The 18th edition of the Asian Games in Indonesia saw India registering their best ever medal tally (69), surpassing their previous best of 65 they achieved eight years back in Guangzhou, Guangdong, China. Sports like wrestling, shooting and athletics were obvious winners, but the tally wasn’t limited to that.
Asian Games, over the years, has been featuring some miraculously strange sports over the years and one cannot argue if we place Sepak Takraw in the list. In case you are not aware of what the sport is, it is the combination of volleyball and football, played on a badminton-like court. The rules are simple, you have to send the ball to the opposition’s zone and are allowed to use any part of the body barring hands. This sport has been featuring at the Asian Games since 1990, but India had to wait for a whopping 28 years to get a medal.
An Indian Sepak Takraw team comprising of as many as 12 members brought home a historic bronze, but as it turned out, it wasn’t enough for the athletes to their life back on track. As soon as the Indian team came back from Jakarta, celebration broke out, but as soon as the players realized the reality, a certain Harish Kumar got back to helping his father by selling tea in a small stall (situated at Majnu-ka-tilla in Delhi); which is the only source of income for his family.
He has been working with his father since a tender age and has two sisters, who are both visually impaired. Hence working on a tea stall hardly helps his cause. Meanwhile, also hasn’t received any certainty from the government over a stable job. In an ideal situation, Harish and his teammates would go on to become national heroes (since it is India’s first medal in Sepak Takraw), but not in India it seems.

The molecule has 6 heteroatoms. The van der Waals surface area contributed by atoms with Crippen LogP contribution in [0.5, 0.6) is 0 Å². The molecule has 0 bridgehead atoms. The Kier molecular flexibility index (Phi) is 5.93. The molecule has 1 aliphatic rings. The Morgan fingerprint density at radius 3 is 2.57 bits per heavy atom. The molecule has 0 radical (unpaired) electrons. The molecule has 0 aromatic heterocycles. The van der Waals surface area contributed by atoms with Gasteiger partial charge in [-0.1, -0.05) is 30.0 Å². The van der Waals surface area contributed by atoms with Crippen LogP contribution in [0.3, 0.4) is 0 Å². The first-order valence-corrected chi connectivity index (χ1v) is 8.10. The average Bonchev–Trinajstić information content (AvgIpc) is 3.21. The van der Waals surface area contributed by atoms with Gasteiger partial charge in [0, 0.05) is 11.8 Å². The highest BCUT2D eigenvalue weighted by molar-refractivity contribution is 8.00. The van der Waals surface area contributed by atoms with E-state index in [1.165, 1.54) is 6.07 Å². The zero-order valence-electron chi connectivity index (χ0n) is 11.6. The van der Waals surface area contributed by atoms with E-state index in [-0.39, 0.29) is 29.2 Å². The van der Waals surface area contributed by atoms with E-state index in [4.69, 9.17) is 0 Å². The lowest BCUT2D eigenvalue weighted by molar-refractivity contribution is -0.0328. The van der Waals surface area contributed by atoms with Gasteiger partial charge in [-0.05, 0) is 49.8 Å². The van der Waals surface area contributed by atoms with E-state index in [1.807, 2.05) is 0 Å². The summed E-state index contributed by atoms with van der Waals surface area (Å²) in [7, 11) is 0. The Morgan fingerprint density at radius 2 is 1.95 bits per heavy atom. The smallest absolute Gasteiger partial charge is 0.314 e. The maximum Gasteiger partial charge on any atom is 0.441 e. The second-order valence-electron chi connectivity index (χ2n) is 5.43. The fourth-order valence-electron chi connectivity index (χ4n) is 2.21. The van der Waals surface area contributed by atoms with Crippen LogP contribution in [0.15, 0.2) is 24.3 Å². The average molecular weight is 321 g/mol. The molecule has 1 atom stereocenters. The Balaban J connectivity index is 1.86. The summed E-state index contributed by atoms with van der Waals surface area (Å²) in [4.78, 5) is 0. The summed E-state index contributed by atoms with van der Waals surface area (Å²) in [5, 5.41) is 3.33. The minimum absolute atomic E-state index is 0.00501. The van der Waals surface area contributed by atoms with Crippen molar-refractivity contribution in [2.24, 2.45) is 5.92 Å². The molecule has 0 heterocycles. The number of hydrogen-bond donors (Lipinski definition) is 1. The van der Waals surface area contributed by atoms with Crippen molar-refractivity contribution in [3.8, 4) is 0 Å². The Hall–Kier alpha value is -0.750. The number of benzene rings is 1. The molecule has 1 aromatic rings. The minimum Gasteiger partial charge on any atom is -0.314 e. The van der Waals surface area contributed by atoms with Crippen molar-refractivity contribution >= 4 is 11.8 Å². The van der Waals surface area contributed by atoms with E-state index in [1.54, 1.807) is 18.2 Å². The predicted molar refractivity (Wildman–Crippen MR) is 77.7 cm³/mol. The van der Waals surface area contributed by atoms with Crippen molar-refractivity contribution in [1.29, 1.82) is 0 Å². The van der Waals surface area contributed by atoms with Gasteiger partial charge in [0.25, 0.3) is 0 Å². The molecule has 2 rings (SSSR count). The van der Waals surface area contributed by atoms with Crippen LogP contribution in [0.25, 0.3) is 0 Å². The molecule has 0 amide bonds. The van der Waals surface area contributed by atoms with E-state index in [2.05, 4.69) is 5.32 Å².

Athletes, barring cricketers and some footballers, live a layman’s life in our country, let alone getting the facilities and limelight they rightly deserve. You ask who is to blame for these kinds of situations? And we believe it is the duty of our government to at least keep these athletes motivated.
Like many other Indian athletes, Harish had a very humble beginning. He used to make the balls by cutting rubber from the tires. And one fine day was spotted by the Sepak Takraw coach, Hem Raj. Harish is pretty good at this sport, but to say his struggles are binding him to a limit would be a big understatement.
Meanwhile, the next task for Harish lies in Thailand when the teams will battle for the World Championship next month. And for a countless time running, Harish will look keep all his troubles away from the sight, in a battle to win gold.